Journal - 1 October 2000: The Movement of Squirrels as a Function of a Sine Wave, or An Application of Aristotle's Nicomachean Ethics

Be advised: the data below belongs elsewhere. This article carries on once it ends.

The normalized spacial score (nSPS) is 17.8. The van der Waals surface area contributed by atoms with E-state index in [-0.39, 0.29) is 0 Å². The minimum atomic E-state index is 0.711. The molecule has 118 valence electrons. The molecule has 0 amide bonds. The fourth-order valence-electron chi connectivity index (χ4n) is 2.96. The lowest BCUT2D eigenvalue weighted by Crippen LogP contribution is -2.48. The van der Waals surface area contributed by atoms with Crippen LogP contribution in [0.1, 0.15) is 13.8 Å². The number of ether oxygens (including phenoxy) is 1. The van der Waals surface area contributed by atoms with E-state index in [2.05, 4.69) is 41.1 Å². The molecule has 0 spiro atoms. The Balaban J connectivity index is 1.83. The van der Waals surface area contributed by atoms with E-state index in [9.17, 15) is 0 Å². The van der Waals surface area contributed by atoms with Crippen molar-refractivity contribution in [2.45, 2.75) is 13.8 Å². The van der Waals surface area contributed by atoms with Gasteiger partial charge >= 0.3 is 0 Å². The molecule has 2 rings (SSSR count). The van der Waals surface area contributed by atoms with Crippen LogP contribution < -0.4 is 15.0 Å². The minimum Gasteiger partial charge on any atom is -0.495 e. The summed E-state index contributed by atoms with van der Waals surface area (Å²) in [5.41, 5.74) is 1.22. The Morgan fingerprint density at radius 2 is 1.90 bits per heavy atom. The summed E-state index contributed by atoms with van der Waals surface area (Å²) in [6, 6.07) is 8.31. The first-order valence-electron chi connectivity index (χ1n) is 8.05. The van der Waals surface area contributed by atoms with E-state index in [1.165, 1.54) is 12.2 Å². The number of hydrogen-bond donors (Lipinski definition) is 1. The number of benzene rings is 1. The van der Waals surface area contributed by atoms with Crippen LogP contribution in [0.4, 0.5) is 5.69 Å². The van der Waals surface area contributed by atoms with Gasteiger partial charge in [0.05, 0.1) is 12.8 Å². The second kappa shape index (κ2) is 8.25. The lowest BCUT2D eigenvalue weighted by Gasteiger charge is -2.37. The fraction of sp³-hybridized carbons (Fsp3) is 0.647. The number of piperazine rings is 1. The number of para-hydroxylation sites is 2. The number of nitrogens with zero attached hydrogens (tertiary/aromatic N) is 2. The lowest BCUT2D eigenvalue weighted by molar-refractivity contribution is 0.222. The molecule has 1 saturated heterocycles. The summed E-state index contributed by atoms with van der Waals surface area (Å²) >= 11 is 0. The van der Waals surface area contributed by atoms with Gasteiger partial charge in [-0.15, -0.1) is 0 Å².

An interesting conversation was had between my roommate and myself. He quoted a passage from book 10 of Aristotle's Nicomachean Ethics that implied that neither plants nor sleeping people can be happy. We both disputed this fact. I pointed out that "I am very happy when I'm asleep. It's one of my favorite activities. I can't get enough of the stuff." While on the topic of unhappiness, my roommate pointed out that chipmunks are very unhappy. I did, as I often do, confuse chipmunks and squirrels. "They are very happy," I retorted, "They are always running around by Pullen Hall and the TriTowers." "Those are squirrels; anything that moves in a sine wave is very happy." As it turns out, he was referring to the profile of their body movement (tail and torso move in a wavelike sine pattern). I misinterpreted it as the path the squirrel takes, as seen from above. We eventually resolved this misinterpretation, which led to the highly inevitable question, "What would you have to do to a squirrel in order to have it walk in a sine pattern?" He proposed that if one cut off one and a half of its legs (one on one side, half on the other), the squirrel would walk progressively more to one direction, until he turned with a burst of compensation in the other. This presented a minor problem: these bursts would be shown as speedy bursts of new direction, not the sloping form needed. In fact, it would more closely resemble the pattern of the absolute value of sine, as noted in figure 2. To solve the problem, I proposed the theory that would later be accepted as a feasible solution to this problem. Simply cut off two full arms, and attach two pneumatic false arms to the squirrel. Have these arms extend and retract on a timer that is based on a sine wave. The squirrel's efforts to straighten would then be buffered by the arm adjustments, allowing for a smooth sine wave of travel. Thank God for math, science, Aristotle, and most of all, myself.


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